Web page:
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Ito 1500 B.C: The question is, are you a journey or destination person?
Rivato 1465 B.C: It is wrong to assume that a person can only be one of them. Since if you are a journey man or destination person, it is a matter of when. Man is both. Alone I am a destination man. But with friends I am journey a person.
Scalio 700 B.C: Rivato is also wrong, why assume that people are either journey or destination oriented? There is a third way, when one has neither pleasure in the destination nor the journey to it.
Rovicus 500 B.C: Scalio has misunderstood Rivato, for Rivato says “if”, indicating that it is not necessary to either one. So he was not wrong. The third way has always been part of Rivato.
Bristu 200 B.C: Scalio, along with Rovicus and the rest of his Neo-Rivatonians, those of the Third Way, have fundamentally misread Rivato. There is no third way. The question of journey or destination, assumes pleasant conditions. What would be the point of asking someone if they preferred the journey or destination if the end was unpleasant?
Clavio 300 A.D: It is clear that the destination of necessity has primacy over the journey. Even for those who claim that the journey is their preference. This was demonstrated by Bristu who refuted the idea of a third way. Since if the destination is unpleasant, it will greatly reduce the possibility of enjoying the way. And if the destination is pleasant, it not only makes the journey enjoyable but without it one would have no reason to go on the journey either.
Marchinachzedine 800 A.D: The destination does not have primacy over the journey in all cases. For at times some wish to journey with no particular destination in mind but just for the sake the journey itself.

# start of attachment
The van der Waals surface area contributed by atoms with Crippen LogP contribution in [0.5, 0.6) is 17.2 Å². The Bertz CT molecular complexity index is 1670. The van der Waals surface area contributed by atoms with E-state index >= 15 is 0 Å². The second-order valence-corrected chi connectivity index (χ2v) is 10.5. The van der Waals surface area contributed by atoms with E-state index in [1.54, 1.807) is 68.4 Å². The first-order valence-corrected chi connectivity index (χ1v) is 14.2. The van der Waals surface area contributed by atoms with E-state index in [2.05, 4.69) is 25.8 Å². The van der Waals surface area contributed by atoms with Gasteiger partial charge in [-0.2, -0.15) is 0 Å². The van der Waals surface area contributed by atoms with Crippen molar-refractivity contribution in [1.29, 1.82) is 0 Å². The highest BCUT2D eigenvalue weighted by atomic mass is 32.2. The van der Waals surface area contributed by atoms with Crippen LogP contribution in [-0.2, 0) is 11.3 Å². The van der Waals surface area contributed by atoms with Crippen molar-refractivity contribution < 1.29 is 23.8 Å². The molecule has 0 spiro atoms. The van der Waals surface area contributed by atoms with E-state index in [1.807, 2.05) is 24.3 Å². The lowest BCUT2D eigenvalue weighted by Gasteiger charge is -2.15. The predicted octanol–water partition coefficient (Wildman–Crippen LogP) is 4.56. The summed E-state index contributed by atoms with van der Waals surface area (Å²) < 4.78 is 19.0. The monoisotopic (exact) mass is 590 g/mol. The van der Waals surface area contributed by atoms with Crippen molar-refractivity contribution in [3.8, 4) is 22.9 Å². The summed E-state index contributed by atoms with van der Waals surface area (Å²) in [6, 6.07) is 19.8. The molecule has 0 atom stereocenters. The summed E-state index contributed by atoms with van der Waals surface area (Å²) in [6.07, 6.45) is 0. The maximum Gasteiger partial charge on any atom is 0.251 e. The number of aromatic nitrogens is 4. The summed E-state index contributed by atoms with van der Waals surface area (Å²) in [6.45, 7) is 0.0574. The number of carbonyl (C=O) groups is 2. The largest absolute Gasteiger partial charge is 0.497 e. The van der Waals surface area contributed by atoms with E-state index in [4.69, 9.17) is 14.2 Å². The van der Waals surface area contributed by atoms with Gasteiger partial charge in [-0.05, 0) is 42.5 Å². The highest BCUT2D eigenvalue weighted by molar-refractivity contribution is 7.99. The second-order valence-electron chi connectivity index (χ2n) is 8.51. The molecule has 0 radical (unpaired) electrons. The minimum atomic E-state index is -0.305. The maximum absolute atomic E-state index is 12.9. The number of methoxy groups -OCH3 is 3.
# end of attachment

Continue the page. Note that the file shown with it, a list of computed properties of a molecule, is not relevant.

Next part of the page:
Ronas Equitna 1300 A.D: It is clear that the journey and the destination contain each other. And are different manifestations of the one and simple purpose which we shall call Act. The journey is contained in the destination inso far as the destination is but a marker in the larger journey of life. Just as in a journey there are many destinations which constitute it to be the journey. If it where not so, then the journey would be reduced to a destination. But a destination with no further journey would result in finality. Which is abhorrent to the nature of man which ever seeks to be in act. Therefore it is clear that the journey and destination are two aspects of the one Act itself. Act or being, being the ever journeying destination. Therein lies the mystery of truth.
Oxza 1600 A.D: For we know that “journey” and “destination” are but concepts of the mind having no grounding in reality. Therefore it is foolish to say that people are either one or the other.
Sam Hilin 1900 A.D: Since the “journey” and “destination” are but concepts we must also cast off this notion of the one Act which contains them both. There is no journey, no destination, no Act. There is only the inevitable fall into the abyss of finality. Finality beyond light, beyond darkness, beyond anything at all.
Kiros McElios 2000 A.D: If indeed “journey” and “destination” refer not to anything that exists, and if by being concepts they do not actually pertain to the essences of things that exist, then our concepts are unintelligible and tell us nothing of the real world. Indeed they are concepts but they pertain to reality, not in name only but in actuality. As such we are not falling into the Abyss of finality. But ever moving to the destination that ever moves. As our proper and fitting end.